WASHINGTON – President Obama’s push to win congressional backing for a military strike against Syria includes White House Chief of Staff Denis McDonough, a Minnesota native who has pressed at least one recalcitrant Minnesota Democrat.
McDonough’s call to U.S. Rep. Rick Nolan came Wednesday, as Minnesota Democrats found themselves deeply divided on whether to support the use of force against Syrian President Bashar Assad for his recent chemical weapons attack against his own population.
In a nod to Nolan’s outspoken criticism in Congress, Secretary of State John Kerry also has invited Nolan to personally review evidence against Assad next week.
Minnesota’s three congressional Republicans also have expressed ambivalence about a limited U.S. attack, with Rep. Michele Bachmann voicing the strongest opposition.
Splits among the left
But the split on the Democratic side has exposed divisions among the antiwar left, represented by Nolan, who calls an attack “folly,” and U.S. Rep. Keith Ellison, who says the alleged gas attack against vulnerable men, women and children requires a military response if no alternative is available.
Nolan’s call from McDonough, a fellow St. John’s alumnus, came two days after the freshman congressman clashed with Kerry during an intelligence briefing on Syria. The flashpoint, according to Nolan, was his remark comparing a potential Syrian conflict with Vietnam, a war which Kerry both fought in and famously opposed.
“I said we seem to have some collective amnesia here with regard to Vietnam, Afghanistan and Iraq,” said Nolan, who first served in Congress in the 1970s as an opponent of the Vietnam War.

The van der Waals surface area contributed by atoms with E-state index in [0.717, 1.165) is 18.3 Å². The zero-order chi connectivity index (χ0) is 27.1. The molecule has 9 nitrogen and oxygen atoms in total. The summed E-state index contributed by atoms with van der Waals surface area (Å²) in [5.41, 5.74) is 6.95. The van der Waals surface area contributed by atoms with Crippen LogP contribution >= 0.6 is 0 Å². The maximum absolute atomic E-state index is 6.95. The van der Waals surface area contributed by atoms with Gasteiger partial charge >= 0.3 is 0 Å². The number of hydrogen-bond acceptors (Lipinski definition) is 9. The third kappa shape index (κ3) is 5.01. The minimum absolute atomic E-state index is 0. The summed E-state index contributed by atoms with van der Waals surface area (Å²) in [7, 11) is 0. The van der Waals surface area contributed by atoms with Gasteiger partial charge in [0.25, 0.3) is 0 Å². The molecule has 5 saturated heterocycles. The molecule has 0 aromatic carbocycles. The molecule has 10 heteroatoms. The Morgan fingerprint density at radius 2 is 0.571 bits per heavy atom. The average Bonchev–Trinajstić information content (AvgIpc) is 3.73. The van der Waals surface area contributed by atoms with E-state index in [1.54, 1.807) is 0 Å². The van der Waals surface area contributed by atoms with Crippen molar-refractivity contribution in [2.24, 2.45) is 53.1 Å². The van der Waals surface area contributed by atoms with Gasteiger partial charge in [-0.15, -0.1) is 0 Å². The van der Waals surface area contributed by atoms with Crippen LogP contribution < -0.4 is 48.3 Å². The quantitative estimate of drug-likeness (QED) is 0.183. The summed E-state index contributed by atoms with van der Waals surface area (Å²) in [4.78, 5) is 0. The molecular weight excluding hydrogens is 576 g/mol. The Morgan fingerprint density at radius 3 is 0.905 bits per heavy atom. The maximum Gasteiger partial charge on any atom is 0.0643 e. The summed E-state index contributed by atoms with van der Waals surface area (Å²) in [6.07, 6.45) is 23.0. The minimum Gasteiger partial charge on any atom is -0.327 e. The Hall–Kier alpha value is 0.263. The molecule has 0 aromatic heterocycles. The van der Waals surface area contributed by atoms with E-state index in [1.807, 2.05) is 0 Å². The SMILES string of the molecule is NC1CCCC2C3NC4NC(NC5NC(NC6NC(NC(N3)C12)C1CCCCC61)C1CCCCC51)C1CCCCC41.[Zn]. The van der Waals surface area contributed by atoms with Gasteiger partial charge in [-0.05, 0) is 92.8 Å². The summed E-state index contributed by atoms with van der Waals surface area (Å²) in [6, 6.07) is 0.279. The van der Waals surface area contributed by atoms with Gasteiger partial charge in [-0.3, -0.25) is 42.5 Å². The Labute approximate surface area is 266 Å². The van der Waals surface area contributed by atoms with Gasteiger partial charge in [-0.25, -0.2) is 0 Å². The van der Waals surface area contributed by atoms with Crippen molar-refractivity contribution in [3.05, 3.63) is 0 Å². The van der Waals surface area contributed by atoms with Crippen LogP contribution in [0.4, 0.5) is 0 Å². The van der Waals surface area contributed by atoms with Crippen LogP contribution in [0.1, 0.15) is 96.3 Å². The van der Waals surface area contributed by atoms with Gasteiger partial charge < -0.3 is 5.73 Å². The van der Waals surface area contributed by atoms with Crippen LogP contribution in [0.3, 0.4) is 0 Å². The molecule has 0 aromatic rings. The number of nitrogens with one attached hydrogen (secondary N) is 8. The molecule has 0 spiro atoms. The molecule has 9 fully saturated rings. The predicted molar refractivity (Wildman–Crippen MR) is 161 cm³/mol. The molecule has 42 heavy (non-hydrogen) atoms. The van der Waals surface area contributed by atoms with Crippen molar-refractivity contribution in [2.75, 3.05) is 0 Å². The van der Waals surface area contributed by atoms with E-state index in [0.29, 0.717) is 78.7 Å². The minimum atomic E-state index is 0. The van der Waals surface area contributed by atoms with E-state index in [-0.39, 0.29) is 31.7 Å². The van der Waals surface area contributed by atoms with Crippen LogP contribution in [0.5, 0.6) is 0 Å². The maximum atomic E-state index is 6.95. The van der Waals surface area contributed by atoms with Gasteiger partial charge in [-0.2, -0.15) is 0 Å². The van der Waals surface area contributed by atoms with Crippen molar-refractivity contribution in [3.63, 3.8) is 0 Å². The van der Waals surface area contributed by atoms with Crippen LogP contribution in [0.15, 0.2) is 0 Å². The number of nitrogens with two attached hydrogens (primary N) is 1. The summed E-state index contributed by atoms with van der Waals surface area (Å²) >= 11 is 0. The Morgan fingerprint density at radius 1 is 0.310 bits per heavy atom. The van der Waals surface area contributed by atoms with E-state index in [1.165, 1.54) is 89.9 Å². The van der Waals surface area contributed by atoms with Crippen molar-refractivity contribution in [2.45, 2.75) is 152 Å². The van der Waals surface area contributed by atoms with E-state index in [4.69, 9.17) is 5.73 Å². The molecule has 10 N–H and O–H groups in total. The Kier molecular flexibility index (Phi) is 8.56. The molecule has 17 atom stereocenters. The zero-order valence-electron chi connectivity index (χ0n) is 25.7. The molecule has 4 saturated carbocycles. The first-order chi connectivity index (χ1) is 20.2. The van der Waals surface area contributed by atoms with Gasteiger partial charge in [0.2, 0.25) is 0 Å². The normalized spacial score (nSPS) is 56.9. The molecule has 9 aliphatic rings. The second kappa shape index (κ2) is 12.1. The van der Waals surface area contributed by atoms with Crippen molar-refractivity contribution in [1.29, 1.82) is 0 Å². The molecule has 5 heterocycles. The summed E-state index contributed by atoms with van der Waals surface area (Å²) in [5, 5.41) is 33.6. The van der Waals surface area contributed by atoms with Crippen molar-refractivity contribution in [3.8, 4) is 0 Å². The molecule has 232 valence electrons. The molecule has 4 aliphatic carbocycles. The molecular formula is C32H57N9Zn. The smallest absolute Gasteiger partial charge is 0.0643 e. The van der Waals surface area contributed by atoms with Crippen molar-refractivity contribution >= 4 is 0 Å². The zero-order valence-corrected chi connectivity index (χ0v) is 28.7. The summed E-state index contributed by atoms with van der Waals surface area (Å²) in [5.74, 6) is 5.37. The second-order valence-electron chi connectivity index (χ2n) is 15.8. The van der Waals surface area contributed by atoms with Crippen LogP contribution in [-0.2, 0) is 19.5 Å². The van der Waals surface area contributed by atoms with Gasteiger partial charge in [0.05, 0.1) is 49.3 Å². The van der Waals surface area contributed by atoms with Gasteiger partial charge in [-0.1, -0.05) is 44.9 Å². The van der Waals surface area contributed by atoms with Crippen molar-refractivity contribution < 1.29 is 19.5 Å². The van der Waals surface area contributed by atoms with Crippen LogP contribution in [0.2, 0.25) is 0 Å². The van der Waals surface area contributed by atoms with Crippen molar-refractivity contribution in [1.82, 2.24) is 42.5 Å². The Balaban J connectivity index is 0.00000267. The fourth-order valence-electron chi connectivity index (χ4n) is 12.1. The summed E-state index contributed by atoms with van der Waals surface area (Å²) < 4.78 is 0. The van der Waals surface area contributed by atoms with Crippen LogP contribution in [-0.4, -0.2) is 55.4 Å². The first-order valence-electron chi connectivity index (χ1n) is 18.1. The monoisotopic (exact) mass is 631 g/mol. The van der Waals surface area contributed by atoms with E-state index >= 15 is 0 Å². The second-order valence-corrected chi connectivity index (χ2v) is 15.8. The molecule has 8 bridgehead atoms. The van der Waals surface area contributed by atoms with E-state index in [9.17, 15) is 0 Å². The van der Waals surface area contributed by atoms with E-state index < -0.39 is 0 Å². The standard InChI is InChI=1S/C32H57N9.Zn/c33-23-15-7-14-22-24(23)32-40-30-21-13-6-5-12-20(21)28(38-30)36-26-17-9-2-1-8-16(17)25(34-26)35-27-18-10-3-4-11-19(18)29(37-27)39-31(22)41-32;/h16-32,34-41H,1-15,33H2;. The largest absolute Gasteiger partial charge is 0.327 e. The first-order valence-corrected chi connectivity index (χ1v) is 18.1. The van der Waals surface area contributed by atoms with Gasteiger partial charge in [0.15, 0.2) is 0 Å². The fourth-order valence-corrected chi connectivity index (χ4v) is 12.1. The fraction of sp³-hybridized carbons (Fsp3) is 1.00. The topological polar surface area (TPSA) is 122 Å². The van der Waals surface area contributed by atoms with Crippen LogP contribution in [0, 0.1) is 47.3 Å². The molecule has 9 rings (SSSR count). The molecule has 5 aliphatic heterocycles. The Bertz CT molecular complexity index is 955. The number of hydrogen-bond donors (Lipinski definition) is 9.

Ellison, who is meeting with antiwar groups in the Twin Cities this week, compared Syria to other global humanitarian crises, including Darfur, Rwanda, Bosnia and Europe during World War II.
“I tell people I never claimed to be a pure pacifist,” said Ellison, a former civil rights lawyer who ran for Congress as an opponent of the Iraq war. “I hate war. I’m against it almost every time. But when vulnerable populations are being slaughtered by their own government, the international community has a responsibility.”
Supporting draft resolution?
Among other Minnesota Democrats in Congress, so far only Sen. Al Franken and Rep. Betty McCollum appear open to limited action against Syria. Franken said there must be “consequences” for the chemical attack. McCollum on Wednesday signed on to a draft resolution in the House that would authorize limited military action — without ground troops — for up to 60 days.
Franken and fellow Minnesota Democrat Amy Klobuchar have yet to take a public position on a similar resolution that passed 10-7 Wednesday in the Senate Foreign Affairs Committee. That resolution expands the window to 90 days with a similar ban on the use of ground troops.
The scenarios laid out for lawmakers in administration briefings so far suggest the use of cruise missile and creation of a no-fly zone, according to Nolan and Ellison.
Franken and Klobuchar said the administration’s original draft resolution was too broad. With a vote now moving to the full Senate, it is unclear whether they will support the amended version passed by the Foreign Affairs Committee.
Nolan, traveling around northern Minnesota, said he was meeting with University of Minnesota Duluth Chancellor Lendley Black on Wednesday when he got a call from the White House.
Against his usual practice, he said, he interrupted the meeting and took the call. It was McDonough, a former Senate staffer who has long advised Obama on global affairs. “We had a very good and thoughtful discussion about all the ramifications, implications and evidence,” Nolan said.
“They feel very confident of their position and the need to do something,” Nolan recounted. “I agree with that. I just don’t think the answer is another war in the Middle East we can ill afford.”
The White House did not respond to requests for comment.
Nolan said nothing changed his view that a U.S. attack could escalate easily into retaliation that could later prompt a decision to deploy U.S. ground troops. Nolan said even a limited U.S. air attack could cost millions of dollars and kill “hundreds if not thousands of people.”
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